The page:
2. They ignore other factors. If the study compared the same exact campaigns, with the same message and offer, to two similar groups of prospects, then maybe you could attribute the difference in results to the channel.  But we know that wasn’t the case. So by claiming the channel’s superiority, the DMA — which you would think would be comprised of some some marketers — ignores important contributing factors to marketing results.

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The cited study is hardly unique and the same message gets trotted out year after year.

It’s indicative of what marketing has evolved to: Fiefdoms protecting their channel turf, grasping for any straws (or statistics) that prove their particular channel’s superiority or worth.

There’s no end to that channel-centric marketers will claim about their channels. Deliver magazine quotes a DMA spokesperson who attributes direct mail’s “continued” strength to “the fact that consumers face an ever-increasing number of digital messages.”

Hmm. I guess it’s not because marketers have learned how (or at least improved their ability) to right-channel — that is, sending the right message to the right prospect through the right channel. No, it must be — as the DMA spokesperson asserts — the weaknesses of other channel that props up his/her preferred channel.  

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4 thoughts on “Marketing Channel Attribution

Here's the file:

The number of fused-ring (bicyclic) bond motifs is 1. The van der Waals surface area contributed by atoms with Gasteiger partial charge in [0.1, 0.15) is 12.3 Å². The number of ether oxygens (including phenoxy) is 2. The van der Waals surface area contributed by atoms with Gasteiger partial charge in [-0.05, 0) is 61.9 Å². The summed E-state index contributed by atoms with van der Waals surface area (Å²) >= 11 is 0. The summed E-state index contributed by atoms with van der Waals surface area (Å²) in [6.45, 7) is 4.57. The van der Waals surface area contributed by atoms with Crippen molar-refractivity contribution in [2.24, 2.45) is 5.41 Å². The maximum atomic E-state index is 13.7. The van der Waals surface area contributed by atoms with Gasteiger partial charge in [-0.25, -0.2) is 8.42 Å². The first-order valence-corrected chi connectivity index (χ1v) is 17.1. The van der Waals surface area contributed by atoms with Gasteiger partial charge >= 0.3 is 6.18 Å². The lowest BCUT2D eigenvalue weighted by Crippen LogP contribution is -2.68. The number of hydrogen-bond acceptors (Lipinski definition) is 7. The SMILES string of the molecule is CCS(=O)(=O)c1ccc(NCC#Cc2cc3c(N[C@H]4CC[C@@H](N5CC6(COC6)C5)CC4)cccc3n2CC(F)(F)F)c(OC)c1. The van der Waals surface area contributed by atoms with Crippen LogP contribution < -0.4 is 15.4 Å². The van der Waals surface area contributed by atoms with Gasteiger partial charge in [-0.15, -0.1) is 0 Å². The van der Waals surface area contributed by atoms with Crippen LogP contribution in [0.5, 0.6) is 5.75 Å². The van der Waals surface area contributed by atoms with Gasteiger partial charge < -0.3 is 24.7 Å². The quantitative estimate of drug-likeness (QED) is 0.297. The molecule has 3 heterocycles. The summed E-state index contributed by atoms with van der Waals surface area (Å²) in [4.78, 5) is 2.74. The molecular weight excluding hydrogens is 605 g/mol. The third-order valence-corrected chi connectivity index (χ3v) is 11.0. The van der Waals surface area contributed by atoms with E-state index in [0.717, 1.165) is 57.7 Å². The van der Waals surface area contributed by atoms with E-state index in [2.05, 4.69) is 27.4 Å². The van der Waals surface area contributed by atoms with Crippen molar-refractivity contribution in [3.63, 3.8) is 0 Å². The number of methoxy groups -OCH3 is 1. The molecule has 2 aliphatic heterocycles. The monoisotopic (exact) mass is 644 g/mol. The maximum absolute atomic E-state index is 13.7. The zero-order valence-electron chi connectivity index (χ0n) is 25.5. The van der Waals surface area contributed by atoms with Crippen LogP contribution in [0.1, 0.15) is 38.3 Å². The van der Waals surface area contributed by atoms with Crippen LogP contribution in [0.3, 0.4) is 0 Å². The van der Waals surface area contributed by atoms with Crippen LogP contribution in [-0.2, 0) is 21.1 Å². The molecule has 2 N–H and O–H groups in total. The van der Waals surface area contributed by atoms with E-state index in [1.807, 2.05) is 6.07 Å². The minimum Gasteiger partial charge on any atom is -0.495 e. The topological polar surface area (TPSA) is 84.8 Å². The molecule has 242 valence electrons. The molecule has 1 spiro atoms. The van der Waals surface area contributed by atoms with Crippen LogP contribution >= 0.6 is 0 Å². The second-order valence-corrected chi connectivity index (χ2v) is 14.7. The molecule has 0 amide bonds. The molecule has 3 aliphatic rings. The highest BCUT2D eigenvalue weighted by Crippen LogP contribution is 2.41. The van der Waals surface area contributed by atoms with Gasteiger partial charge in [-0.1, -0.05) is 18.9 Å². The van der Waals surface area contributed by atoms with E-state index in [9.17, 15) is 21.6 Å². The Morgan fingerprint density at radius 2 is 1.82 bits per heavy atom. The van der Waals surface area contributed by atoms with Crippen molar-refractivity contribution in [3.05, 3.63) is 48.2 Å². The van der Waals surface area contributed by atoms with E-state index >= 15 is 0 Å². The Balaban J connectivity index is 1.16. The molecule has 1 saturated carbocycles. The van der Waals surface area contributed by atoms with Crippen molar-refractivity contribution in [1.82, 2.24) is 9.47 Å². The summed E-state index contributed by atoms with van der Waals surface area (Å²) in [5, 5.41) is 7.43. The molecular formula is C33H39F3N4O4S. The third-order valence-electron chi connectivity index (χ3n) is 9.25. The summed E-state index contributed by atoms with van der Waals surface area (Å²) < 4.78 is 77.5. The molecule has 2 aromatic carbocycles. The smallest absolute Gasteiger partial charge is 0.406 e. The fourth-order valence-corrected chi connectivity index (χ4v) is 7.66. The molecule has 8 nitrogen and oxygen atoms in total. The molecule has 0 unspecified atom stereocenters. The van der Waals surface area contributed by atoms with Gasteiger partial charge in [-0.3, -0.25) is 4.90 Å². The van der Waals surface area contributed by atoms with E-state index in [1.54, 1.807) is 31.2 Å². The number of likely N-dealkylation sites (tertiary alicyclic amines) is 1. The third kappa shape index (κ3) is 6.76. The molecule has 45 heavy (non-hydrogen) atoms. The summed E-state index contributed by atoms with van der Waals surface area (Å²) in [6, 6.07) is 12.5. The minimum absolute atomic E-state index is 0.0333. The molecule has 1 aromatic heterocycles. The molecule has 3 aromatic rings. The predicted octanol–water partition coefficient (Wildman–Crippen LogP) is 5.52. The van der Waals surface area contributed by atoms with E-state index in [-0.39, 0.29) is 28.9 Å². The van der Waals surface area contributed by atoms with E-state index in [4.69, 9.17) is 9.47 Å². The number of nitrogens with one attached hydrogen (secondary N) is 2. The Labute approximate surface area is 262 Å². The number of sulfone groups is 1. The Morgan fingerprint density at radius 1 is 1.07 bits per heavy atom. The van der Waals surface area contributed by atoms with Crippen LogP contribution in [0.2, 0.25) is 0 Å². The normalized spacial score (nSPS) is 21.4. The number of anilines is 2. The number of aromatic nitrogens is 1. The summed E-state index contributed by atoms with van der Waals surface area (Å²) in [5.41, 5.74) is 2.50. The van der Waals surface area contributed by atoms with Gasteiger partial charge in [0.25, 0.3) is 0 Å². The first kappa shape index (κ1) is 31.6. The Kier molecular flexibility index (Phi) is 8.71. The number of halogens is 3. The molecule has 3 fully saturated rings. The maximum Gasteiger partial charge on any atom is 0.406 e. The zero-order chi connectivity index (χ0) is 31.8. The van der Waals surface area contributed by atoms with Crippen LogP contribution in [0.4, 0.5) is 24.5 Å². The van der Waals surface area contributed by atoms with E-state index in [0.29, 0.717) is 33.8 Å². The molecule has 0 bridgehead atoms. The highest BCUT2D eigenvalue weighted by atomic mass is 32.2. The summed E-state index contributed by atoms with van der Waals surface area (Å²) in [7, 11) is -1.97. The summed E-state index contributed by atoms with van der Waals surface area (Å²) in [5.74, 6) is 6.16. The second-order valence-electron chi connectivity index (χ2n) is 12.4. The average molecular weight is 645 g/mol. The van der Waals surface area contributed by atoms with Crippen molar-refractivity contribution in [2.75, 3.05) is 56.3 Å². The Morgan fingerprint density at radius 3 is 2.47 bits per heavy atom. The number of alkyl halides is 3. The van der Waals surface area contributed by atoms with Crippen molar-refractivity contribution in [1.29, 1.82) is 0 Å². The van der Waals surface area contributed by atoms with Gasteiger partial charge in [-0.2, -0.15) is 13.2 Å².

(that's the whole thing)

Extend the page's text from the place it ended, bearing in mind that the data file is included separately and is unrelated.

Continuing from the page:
1. My experience is that none of the channels work optimally in a vacuum by themselves, but are most effective when used in conjunction with other channels. None of the channels are ‘dead’ (sorry direct mail haters), but the investment in mass media, direct mail and even email as a percentage is decreasing as greater investments are made in digital and social media.

    At New Control, we have moved from being primarily a direct mail agency a few years ago to generating almost a 50/50 mix of direct mail and digital revenues. And we don’t see the trends changing anytime soon, as more people are accessing more channels with more devices. In fact, we often suggest placing the first $$ of marketing investment in retargeting and digital strategies to take advantage of online ‘shoppers’ who self identify themselves as potential banking customers. This strategy is both low cost and highly effective.